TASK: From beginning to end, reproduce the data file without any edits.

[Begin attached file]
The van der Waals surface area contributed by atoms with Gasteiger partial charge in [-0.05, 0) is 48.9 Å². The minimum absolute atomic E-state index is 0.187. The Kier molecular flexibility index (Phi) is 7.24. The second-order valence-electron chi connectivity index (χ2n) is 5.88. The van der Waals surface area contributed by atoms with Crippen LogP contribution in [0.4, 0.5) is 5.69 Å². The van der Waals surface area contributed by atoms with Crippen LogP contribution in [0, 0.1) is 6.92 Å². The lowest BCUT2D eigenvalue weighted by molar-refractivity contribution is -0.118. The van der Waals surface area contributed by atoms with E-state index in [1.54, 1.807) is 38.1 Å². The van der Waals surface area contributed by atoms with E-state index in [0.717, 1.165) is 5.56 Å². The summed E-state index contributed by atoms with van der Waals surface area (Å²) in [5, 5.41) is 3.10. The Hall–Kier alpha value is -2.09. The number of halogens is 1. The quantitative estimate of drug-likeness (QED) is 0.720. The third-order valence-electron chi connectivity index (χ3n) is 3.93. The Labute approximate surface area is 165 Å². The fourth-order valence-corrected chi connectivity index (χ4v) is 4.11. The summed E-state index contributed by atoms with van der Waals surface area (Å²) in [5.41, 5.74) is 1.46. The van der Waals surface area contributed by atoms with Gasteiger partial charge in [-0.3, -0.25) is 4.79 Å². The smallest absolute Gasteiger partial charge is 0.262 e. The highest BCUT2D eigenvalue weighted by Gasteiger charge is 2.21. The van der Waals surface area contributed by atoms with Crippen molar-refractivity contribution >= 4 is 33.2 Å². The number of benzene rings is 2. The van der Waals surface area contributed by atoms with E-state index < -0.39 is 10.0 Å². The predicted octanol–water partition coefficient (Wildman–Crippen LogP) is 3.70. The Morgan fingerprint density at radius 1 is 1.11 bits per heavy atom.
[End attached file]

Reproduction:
The van der Waals surface area contributed by atoms with Gasteiger partial charge in [-0.05, 0) is 48.9 Å². The minimum absolute atomic E-state index is 0.187. The Kier molecular flexibility index (Phi) is 7.24. The second-order valence-electron chi connectivity index (χ2n) is 5.88. The van der Waals surface area contributed by atoms with Crippen LogP contribution in [0.4, 0.5) is 5.69 Å². The van der Waals surface area contributed by atoms with Crippen LogP contribution in [0, 0.1) is 6.92 Å². The lowest BCUT2D eigenvalue weighted by molar-refractivity contribution is -0.118. The van der Waals surface area contributed by atoms with E-state index in [1.54, 1.807) is 38.1 Å². The van der Waals surface area contributed by atoms with E-state index in [0.717, 1.165) is 5.56 Å². The summed E-state index contributed by atoms with van der Waals surface area (Å²) in [5, 5.41) is 3.10. The Hall–Kier alpha value is -2.09. The number of halogens is 1. The quantitative estimate of drug-likeness (QED) is 0.720. The third-order valence-electron chi connectivity index (χ3n) is 3.93. The Labute approximate surface area is 165 Å². The fourth-order valence-corrected chi connectivity index (χ4v) is 4.11. The summed E-state index contributed by atoms with van der Waals surface area (Å²) in [5.41, 5.74) is 1.46. The van der Waals surface area contributed by atoms with Gasteiger partial charge in [-0.3, -0.25) is 4.79 Å². The smallest absolute Gasteiger partial charge is 0.262 e. The highest BCUT2D eigenvalue weighted by Gasteiger charge is 2.21. The van der Waals surface area contributed by atoms with Crippen molar-refractivity contribution >= 4 is 33.2 Å². The number of benzene rings is 2. The van der Waals surface area contributed by atoms with E-state index < -0.39 is 10.0 Å². The predicted octanol–water partition coefficient (Wildman–Crippen LogP) is 3.70. The Morgan fingerprint density at radius 1 is 1.11 bits per heavy atom.